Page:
This roguelike FPS was an experimental break from form for Arkane, and so it’s only fitting that it should break from easter egg tradition, too. As you approach a locked door in the tunnels beneath Deathloop’s party island, Blackreef, you’re taunted by the subconscious of amnesiac protagonist Colt, represented through onscreen text: “You already know the code! This one right here.”
Input 0451, however, and the door will stay resolutely shut. “Old habits die hard,” quips Colt, as a related achievement pops up. At least you’ve unlocked something, eh?
While almost perverse in its commitment to recreating the vibe and aesthetic of Thief – the classic Looking Glass stealth game – Gloomwood nonetheless has a distinct character of its own. As such, when you enter a combination of 451 into any safe in its world, the lock explodes in your face. Take that, tradition.
In a further twist, and to the delight of developer Dillon Rogers, some Gloomwood players have begun to exploit that explosive potential – laying traps for enemies and setting off the bomb deliberately to cause massive damage. Now that’s the Looking Glass spirit.
Mundfish’s FPS is at least thrice removed from System Shock on the Looking Glass family tree – pulling more from the shoot-first spectacle of Bioshock Infinite than any true immersive sim. Nonetheless, it pays tribute to its forefathers during what’s best described as a theme park tugboat ride. As you glide serenely past a pair of NPCs, one passes the four-digit control code for a group of malfunctioning robots to their fellow, so that some nearby houses can get painted.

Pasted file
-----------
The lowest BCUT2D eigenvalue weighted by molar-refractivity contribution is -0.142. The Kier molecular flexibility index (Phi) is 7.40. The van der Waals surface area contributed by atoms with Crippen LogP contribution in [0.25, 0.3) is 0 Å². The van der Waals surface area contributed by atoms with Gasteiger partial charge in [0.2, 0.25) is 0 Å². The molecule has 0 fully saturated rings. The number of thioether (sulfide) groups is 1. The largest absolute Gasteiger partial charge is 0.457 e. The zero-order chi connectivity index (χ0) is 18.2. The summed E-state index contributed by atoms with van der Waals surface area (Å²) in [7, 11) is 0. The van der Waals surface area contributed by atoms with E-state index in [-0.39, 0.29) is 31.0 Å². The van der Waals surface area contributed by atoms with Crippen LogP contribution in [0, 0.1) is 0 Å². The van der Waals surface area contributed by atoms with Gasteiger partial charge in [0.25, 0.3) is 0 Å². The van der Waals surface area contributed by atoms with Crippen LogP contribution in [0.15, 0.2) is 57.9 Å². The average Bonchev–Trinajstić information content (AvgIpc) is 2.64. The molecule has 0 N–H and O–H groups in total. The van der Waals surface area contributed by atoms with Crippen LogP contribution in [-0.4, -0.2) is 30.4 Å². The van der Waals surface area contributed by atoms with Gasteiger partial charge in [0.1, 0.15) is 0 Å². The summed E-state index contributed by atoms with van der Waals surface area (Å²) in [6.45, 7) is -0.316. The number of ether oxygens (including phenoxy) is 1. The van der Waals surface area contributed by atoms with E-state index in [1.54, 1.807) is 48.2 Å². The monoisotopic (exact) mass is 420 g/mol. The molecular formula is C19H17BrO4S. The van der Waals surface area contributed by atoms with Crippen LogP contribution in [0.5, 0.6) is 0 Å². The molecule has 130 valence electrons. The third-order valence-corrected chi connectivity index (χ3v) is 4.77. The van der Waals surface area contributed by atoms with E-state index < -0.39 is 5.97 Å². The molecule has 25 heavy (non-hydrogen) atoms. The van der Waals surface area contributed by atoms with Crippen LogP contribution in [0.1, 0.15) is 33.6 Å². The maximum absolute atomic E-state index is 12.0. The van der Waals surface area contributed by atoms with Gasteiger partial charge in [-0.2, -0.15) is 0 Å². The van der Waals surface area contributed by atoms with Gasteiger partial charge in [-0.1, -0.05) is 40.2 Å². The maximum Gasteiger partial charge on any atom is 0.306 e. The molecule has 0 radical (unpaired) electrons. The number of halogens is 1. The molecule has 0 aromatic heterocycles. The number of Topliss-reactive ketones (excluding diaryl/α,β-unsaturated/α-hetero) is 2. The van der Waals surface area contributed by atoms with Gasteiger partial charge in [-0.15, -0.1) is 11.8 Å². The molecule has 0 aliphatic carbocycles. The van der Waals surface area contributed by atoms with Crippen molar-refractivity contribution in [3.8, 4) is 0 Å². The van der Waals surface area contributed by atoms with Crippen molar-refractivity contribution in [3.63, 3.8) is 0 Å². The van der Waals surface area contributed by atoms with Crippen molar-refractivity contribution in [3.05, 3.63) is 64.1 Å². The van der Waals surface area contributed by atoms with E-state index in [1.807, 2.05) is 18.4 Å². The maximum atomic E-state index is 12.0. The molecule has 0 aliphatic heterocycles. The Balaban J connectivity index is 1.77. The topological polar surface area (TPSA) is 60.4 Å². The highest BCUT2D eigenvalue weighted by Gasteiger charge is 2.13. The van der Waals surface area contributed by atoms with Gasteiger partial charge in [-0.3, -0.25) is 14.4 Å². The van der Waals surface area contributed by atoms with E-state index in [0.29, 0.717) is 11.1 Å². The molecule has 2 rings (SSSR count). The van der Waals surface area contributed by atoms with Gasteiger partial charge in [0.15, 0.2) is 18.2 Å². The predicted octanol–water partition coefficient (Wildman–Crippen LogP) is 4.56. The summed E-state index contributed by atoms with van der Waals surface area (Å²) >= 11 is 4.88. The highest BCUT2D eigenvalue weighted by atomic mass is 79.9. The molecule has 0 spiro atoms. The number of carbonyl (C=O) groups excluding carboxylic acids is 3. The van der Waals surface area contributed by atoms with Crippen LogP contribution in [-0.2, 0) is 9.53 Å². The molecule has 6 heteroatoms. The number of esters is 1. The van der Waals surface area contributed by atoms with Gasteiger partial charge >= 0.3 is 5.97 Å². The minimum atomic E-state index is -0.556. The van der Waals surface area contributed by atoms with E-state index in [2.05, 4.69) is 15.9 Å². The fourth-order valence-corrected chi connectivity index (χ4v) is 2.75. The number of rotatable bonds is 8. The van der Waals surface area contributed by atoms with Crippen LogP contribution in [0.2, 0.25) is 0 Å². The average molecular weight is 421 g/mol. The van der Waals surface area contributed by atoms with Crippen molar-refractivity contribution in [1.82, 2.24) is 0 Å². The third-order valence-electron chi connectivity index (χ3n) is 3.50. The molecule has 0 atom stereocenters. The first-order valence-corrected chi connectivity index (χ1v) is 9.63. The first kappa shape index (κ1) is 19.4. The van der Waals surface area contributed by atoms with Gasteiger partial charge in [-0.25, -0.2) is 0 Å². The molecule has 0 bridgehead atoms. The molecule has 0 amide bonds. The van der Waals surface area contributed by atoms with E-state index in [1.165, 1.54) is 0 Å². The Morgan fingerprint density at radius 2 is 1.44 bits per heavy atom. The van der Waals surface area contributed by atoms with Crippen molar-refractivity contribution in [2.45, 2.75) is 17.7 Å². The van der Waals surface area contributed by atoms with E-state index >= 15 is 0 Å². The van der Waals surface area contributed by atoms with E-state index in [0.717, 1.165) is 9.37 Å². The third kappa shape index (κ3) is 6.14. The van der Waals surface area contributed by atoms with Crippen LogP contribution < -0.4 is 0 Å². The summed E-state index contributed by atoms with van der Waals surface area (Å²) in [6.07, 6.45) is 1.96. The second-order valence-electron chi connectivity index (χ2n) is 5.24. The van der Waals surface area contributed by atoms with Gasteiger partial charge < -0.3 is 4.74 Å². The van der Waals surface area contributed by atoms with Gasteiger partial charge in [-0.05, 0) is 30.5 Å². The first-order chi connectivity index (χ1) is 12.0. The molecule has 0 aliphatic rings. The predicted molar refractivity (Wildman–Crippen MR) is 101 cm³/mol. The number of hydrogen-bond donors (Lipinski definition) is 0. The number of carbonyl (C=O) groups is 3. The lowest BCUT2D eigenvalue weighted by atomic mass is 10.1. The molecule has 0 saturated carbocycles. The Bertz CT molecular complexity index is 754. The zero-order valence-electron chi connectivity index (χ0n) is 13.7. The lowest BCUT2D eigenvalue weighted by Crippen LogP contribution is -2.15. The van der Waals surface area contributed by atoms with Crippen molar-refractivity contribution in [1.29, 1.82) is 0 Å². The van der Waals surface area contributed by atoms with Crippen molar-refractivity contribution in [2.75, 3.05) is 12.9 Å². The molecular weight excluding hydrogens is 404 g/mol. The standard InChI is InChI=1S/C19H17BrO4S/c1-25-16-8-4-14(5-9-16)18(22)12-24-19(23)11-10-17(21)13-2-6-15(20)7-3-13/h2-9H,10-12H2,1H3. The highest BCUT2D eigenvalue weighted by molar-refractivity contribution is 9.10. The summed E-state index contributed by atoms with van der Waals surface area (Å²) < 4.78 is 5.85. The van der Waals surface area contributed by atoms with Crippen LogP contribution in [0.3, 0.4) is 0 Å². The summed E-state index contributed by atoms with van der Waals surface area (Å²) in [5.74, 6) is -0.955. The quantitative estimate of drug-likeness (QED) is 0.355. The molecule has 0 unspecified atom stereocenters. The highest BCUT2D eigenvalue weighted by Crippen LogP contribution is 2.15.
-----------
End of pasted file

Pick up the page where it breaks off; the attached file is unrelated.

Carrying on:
Looking Glass wouldn’t approve of the rollercoaster-esque absence of interactivity, but the pig on a leash is undeniably a new and surprising addition to this old ritual.
Arkane’s new co-op shooter, Redfall, strays further from Looking Glass and its ideals than any other game in the studio’s softography. It’s appropriate, then, that its nods to System Shock are subtle and easily missed. First (at the 23 second mark of its launch trailer, above) there’s a penciled note about a 04:51am rally at the fire station which doubles as Redfall’s hub. And second, there’s a parked police car in the game bearing ‘RF04510’ as its registration. You’ll find other references to the number in notes scattered around Redfall’s open world.
BONUS: Slayer Shock
Eerily, there’s a very similar car registration plate in Slayer Shock – the indie immersive sim from Minor Key Games that launched in 2016 and, yes, tasked you with saving a town from encroaching vampires. Slayer Shock’s developer has catalogued these coincidences on Twitter, in a thread cheekily dubbed ‘I am owed royalties for Redfall’.
If only Looking Glass were still around to pick up its own royalties. Still: it’s encouraging to think that developers today continue to seek association with the studio and its ideas. And even more encouraging to see a new generation take those ideas and subvert them – blowing up the conventions of immersive sims as a mark of respect to a studio of forward-thinkers.